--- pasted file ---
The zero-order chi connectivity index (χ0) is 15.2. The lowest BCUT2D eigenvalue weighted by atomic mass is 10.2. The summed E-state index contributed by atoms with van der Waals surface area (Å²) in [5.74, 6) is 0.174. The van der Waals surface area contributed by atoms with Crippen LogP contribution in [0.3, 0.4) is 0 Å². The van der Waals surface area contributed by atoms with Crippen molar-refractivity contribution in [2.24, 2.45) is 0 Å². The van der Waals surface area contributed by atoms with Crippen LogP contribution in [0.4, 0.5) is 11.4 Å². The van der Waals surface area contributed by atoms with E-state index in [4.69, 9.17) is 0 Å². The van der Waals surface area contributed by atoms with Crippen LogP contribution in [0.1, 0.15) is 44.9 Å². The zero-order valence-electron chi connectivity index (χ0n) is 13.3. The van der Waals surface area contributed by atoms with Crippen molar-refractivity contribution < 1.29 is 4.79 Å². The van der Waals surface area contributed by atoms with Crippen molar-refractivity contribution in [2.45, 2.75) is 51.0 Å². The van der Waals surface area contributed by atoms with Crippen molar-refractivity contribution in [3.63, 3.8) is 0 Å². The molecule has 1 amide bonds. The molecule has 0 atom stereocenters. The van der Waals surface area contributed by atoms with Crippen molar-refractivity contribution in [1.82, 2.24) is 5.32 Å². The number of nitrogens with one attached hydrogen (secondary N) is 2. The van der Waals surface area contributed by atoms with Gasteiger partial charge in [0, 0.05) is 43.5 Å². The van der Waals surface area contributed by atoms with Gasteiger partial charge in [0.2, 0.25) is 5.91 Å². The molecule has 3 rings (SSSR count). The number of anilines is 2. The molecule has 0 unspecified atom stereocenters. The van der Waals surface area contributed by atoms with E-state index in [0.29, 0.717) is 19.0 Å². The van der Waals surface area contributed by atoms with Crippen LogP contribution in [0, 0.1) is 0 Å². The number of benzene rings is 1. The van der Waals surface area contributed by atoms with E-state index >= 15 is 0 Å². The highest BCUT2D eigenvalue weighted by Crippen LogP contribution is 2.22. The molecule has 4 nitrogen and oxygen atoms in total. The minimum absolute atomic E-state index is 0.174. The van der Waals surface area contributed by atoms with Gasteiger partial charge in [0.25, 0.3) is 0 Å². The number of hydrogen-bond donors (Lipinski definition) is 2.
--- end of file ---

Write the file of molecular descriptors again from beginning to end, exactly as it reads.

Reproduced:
The zero-order chi connectivity index (χ0) is 15.2. The lowest BCUT2D eigenvalue weighted by atomic mass is 10.2. The summed E-state index contributed by atoms with van der Waals surface area (Å²) in [5.74, 6) is 0.174. The van der Waals surface area contributed by atoms with Crippen LogP contribution in [0.3, 0.4) is 0 Å². The van der Waals surface area contributed by atoms with Crippen molar-refractivity contribution in [2.24, 2.45) is 0 Å². The van der Waals surface area contributed by atoms with Crippen LogP contribution in [0.4, 0.5) is 11.4 Å². The van der Waals surface area contributed by atoms with E-state index in [4.69, 9.17) is 0 Å². The van der Waals surface area contributed by atoms with Crippen LogP contribution in [0.1, 0.15) is 44.9 Å². The zero-order valence-electron chi connectivity index (χ0n) is 13.3. The van der Waals surface area contributed by atoms with Crippen molar-refractivity contribution < 1.29 is 4.79 Å². The van der Waals surface area contributed by atoms with Crippen molar-refractivity contribution in [2.45, 2.75) is 51.0 Å². The van der Waals surface area contributed by atoms with Crippen molar-refractivity contribution in [3.63, 3.8) is 0 Å². The molecule has 1 amide bonds. The molecule has 0 atom stereocenters. The van der Waals surface area contributed by atoms with Crippen molar-refractivity contribution in [1.82, 2.24) is 5.32 Å². The number of nitrogens with one attached hydrogen (secondary N) is 2. The van der Waals surface area contributed by atoms with Gasteiger partial charge in [0, 0.05) is 43.5 Å². The van der Waals surface area contributed by atoms with Gasteiger partial charge in [0.2, 0.25) is 5.91 Å². The molecule has 3 rings (SSSR count). The number of anilines is 2. The molecule has 0 unspecified atom stereocenters. The van der Waals surface area contributed by atoms with E-state index in [0.29, 0.717) is 19.0 Å². The van der Waals surface area contributed by atoms with Crippen LogP contribution in [0, 0.1) is 0 Å². The number of benzene rings is 1. The van der Waals surface area contributed by atoms with E-state index >= 15 is 0 Å². The highest BCUT2D eigenvalue weighted by Crippen LogP contribution is 2.22. The molecule has 4 nitrogen and oxygen atoms in total. The minimum absolute atomic E-state index is 0.174. The van der Waals surface area contributed by atoms with Gasteiger partial charge in [0.25, 0.3) is 0 Å². The number of hydrogen-bond donors (Lipinski definition) is 2.